War graves such as this one have been springing up all over Cork in the last few years. For most of the 20th century we maintained a form of collective amnesia about the Irish fighting in the First World War – see my piece Outposts of Empire

National and local topics are happily juxtaposed – tower houses, for example, will be the subject of two sessions, one of which places them in an all-Ireland context and the other in a West Cork context. (For more on tower houses, follow this link.)

Kilcoe Castle – an impressive example of the Irish Tower House, now magnificently restored by Jeremy Irons

I’m very much looking forward to learning more about Richard Boyle, the Great Earl of Cork – a tremendous figure in the history of this area. But the Festival takes it one step further with a talk on the vital roles in Irish history played by the children of the Great Earl. I’m also going to make sure I take in a presentation on the Knights Templar by Dominic Selwood, yet another of the multi-talented speakers on the schedule.

Richard Boyle, Great Earl of Cork (1566-1643)

The opening and closing sessions will be major highlights. Prof Roy Foster will deliver the introductory lecture. How fitting – Roy Foster is surely among the most respected historians of his generation. Author of numerous books and influential articles, including Modern Ireland (1600-19720) and a justly famed two volume Life of W B Yeats. His topic, ”A Fair People”: antagonism and conflict in Irish history, will set the tone for a weekend that will not shy away from controversial and thought-provoking sessions.

Prof Roy Foster, considered by many to be one of Ireland’s greatest contemporary historians

The closing session features the writer (and highly entertaining speaker) Michael Dobbs, creator and author of the House of Cards series of books and TV shows. Titled Life, Lust and Liquor: how House of Cards wrote itself, this should bring things to a close with a bang.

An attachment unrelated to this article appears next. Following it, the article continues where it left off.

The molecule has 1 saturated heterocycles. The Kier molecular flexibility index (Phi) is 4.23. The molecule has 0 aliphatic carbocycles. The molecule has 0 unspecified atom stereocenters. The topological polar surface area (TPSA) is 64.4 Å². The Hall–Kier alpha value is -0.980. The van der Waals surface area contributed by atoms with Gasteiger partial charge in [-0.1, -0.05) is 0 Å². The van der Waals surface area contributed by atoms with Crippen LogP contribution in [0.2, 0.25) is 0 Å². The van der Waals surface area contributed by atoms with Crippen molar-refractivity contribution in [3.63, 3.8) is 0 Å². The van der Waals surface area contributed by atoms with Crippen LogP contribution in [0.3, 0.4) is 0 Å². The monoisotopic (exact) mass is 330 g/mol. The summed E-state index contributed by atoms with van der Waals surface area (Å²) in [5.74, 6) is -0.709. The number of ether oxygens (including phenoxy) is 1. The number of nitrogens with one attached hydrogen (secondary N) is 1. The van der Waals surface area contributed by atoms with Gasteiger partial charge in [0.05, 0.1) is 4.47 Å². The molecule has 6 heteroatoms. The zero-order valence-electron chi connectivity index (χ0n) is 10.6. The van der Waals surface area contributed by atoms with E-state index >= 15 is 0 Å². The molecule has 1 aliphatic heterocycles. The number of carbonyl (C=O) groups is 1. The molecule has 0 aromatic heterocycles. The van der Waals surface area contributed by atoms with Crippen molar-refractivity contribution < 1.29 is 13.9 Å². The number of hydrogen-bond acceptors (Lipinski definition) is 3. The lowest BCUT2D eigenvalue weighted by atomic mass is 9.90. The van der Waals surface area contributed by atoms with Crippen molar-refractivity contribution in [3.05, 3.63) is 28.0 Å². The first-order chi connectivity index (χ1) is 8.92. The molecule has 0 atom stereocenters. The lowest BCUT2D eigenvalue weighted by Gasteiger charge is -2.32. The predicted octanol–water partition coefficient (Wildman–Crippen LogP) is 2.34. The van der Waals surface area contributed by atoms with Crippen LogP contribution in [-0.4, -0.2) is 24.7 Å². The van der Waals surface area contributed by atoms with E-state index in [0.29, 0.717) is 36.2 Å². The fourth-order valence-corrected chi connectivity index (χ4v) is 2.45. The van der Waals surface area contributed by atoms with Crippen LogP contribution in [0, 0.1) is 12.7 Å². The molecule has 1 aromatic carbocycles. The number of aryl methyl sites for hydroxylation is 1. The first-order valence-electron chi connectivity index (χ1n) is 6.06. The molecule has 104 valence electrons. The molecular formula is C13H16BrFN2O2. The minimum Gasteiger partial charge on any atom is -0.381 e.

And in between, there’s a host of academics, researchers, film-makers, journalists, writers and editors – and even a couple of ambassadors! It’s an eclectic mix and sure to be provocative and engaging.

The Festival features a screening of the Film Rebel Rossa, made by the great-grandsons of Jeremiah O’Donovan Rossa. A West Cork man, Rossa became famous and infamous for his Fenian activities. See my three-part account of him here.

The Festival is the brainchild of Simon Kingston, who, with his wife Victoria (a professional historian) has a long association with West Cork, which culminated in their settling at Rosebank, the dower house of Liss Ard Estate, just outside Skibbereen. Simon is a graduate of Trinity and of Oxford and describes himself as an historian at heart, although he makes a living in the world of executive recruitment. He’s put together an amazing program, sure to become an ongoing feature of the West Cork heritage landscape for years to come.

I’ve only managed to give you a tiny taste of what’s in store at this Festival – you will have to come and experience the terrific range on offer for yourself. Meanwhile, they’ve set up a Facebook page so you can keep up to date on all the latest news and announcements. Head on over and give it a Like and a Share. And are you a member of the Twitterati? There’s a Twitter feed just for you!

 Right so – on July 28 – see you there?

Dividing the Day

We were on the trail of Saint Brendan, and the road took us deep into County Kerry. The spring days were blue, and the unparalleled scenery at its best for us. As we made our ways through the high hills and mountain passes we could see across to the coast:

20,000 years ago, ice shaped the Kerry landscape: a huge glacier flowed from here towards the sea. Looking down from An Chonair, the highest mountain pass on the Wild Atlantic Way; the peak in the centre is Mount Brandon, named for Saint Brendan. The header picture shows the burial ground and, beyond, the medieval “Brendan’s House’ at Kilmalkedar, seen through the burgeoning spring growth